I created (and fell in love with) Carlton Hillis.
When I started my work on The One True Love of Alice-Ann, I knew that Alice-Ann’s older brother, Nelson, would have two best friends, both of who went into the armed services when the U.S. went to war after December 7, 1941.
Mack, of course, was Alice-Ann’s “one true love.” The problem was … he didn’t know it.
Carlton was the brother of Alice-Ann’s best friend, Maeve. Both he and Mack are five years older than Alice-Ann and consider her to be a “kid sister.”
When Mack and Carlton leave Bynum, Alice-Ann is a somewhat immature sixteen-year-old. But when Carlton returns, badly injured from the war, she is eighteen with the maturity of a twenty-four-year-old.
War does that. It ages us.
I found myself somewhat startled the first time Carlton called Alice-Ann “Doodlebug” as a nickname. I hadn’t seen it coming. I had spent a lot of time developing him as a character knowing that he would be the one to steal Alice-Ann’s heart (and send it into confusion—when a girl thinks she’s in love with one man only to find herself falling in love with another … it’s confusing!). But I had no idea just how charming he’d become.
Looking back, I think this is because I stripped him of the use of his eyes and legs and found no anger. His only hint of bitterness came from the hero’s welcome the town placed on him and, because of that, the fear of losing his one true love.
So now, let me confess. The first time Carlton gave Alice-Ann goosebumps, he gave me goosebumps. And, he gave my critique partner, Sandie Bricker, goosebumps. We both giggled like schoolgirls over the scene you’re about to read.
They climbed the three cement steps from the sidewalk to the walkway cutting the lawn into two patches of dark-green weeds. “And the lawn could use some reseeding,” she added.
They stopped at the base of the front porch steps. Carlton used his cane to test them. “And some new boards here.”
“I’m going up,” Alice-Ann said as she studied the splintered wood.
“To the porch.”
She took the first step, turned and looked at him. “Coming with me? Or are you going to let a little rotten wood frighten you?”
Carlton’s eyes widened and his lips formed a round O as he shook his head. “Oh, young lady,” he said. “You may not know it, but I’ve met the enemy, and it ain’t some two-by-fours in need of replacing.”
She giggled as she jogged up the remaining steps, hoping none of them collapsed beneath her—how embarrassing would that be?—and turned to look down at him as she crossed her arms. “Oh, really?”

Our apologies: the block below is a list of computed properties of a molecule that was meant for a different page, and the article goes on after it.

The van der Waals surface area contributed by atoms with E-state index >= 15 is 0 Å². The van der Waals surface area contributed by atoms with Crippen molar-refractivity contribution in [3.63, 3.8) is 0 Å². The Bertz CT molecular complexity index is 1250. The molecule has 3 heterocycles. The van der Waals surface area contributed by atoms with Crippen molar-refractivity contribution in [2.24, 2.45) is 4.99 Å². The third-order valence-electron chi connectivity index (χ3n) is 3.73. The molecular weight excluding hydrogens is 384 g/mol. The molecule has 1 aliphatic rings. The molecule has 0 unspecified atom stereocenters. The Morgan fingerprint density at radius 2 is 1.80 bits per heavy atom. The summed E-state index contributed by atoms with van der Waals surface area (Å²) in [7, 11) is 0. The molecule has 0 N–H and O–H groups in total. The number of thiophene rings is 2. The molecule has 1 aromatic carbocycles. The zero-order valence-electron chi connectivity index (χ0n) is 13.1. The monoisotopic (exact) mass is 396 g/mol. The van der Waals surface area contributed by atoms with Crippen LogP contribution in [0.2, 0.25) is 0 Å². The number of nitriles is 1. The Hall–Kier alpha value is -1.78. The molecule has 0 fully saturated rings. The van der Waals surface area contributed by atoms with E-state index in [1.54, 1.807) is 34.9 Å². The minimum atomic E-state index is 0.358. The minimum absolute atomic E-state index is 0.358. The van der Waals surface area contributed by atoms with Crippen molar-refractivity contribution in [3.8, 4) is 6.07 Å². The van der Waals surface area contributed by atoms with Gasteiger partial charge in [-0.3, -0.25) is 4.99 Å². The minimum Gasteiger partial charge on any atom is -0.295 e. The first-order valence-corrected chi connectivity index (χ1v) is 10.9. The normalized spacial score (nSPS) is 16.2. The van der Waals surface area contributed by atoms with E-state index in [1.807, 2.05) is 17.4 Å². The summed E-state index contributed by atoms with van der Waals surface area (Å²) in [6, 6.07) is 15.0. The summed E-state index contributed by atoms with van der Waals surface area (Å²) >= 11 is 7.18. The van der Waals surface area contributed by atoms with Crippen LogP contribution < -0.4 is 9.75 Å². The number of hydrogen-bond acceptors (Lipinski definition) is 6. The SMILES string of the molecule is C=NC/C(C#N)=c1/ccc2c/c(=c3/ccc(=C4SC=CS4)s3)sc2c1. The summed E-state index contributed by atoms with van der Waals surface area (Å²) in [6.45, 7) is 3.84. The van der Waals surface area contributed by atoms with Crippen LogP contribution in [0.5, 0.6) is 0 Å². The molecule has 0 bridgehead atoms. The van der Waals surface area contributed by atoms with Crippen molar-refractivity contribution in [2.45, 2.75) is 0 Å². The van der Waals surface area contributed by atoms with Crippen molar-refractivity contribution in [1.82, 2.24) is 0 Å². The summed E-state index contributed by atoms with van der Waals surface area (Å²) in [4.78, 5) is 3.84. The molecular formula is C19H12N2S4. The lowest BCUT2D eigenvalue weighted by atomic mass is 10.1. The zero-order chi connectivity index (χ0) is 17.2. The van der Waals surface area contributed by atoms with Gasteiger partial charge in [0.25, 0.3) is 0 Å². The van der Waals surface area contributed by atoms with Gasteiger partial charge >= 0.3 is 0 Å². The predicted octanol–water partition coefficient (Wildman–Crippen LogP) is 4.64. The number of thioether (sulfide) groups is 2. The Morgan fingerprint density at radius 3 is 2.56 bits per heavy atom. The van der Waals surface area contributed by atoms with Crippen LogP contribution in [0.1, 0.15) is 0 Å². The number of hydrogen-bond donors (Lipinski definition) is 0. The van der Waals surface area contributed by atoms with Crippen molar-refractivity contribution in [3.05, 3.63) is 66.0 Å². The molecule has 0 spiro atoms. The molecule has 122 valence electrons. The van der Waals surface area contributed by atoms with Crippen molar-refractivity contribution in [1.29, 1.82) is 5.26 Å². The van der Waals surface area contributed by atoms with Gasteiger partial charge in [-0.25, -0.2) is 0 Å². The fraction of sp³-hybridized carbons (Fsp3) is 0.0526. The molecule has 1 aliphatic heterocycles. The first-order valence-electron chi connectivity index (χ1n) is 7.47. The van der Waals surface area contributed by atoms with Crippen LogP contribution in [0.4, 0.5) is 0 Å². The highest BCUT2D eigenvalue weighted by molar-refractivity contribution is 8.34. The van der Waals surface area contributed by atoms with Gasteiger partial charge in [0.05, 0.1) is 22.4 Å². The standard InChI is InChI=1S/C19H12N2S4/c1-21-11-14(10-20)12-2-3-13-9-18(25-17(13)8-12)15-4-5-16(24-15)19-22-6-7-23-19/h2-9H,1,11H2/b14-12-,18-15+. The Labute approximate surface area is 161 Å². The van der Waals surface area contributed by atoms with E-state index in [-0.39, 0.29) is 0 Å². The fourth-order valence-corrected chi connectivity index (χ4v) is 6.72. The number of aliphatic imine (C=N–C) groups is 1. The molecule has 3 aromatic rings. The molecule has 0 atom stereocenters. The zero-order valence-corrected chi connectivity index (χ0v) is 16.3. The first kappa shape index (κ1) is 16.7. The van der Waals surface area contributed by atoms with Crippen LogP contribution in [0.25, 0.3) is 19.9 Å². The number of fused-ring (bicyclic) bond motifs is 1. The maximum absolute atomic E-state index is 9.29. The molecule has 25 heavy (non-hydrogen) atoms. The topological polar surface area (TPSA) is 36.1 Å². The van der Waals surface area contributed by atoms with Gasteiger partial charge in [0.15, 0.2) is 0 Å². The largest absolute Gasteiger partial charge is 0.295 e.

Carlton took each step carefully, his cane steady against the boards until he made it to the porch. “Glad you could join me,” Alice-Ann teased, then crossed to the picture window on the right side of the porch, cupped her hands around her face, and peered into the house. “This is the living room,” she said. Her eyes swept both the emptiness and the details. “Come over here and look at the woodwork, Carlton. Look at the gingerbread accents in the corners of the door leading to that room there. I think it’s the dining room.”
Carlton stood beside her, imitating her stand. “Nice. And nice crown molding and baseboards,” he said. “And only about an inch of dust on the floorboards.”
“That’s probably not all that’s on the floors,” she added with a frown.
“Come,” he said, stepping away from her and walking over to the smaller window on the left side of the front door. She joined him and studied the glass as she came closer. A hairline crack ran diagonally across the top right corner. “This window would need fixing.”
They looked in as they had before—hands cupped, faces against the pane. “I think this is the front bedroom,” she observed.
Alice-Ann smiled. Compared to the tiny box he called his bedroom, the room was palatial, but she elected not to say anything. Since Carlton had been able to get out of bed, she’d not been in the intimacy of his room, and it felt awkward now talking about such things. “Well,” she said, her breath fogging the glass, “the whole house is small.”
“A cottage, really,” he said.
Alice-Ann pulled her face away from her hands to look at him. “You remember,” she whispered.
He studied her without answering and she did the same, noting the tiny dimple in his chin. The crinkles around his eyes. The fullness of his lips.
Oh . . .
“I remember,” he said, and her eyes came back to his.
She struggled to find her voice as she faced him fully. “How—how did you remember?”
He shifted the cane
from his right hand to the left, then raised a finger to tap the tip of her nose. “I remember pretty much everything you say.”
“You do?” Her voice squeaked, and inwardly, she cringed.
Carlton leaned forward, his lips—those full lips she’d noticed only a moment ago as though she’d seen them for the first time in her life—brushed against her cheek, found her ear, and sent tiny gooseflesh down her arms. “I do,” he whispered. “Miss Alice-Ann.”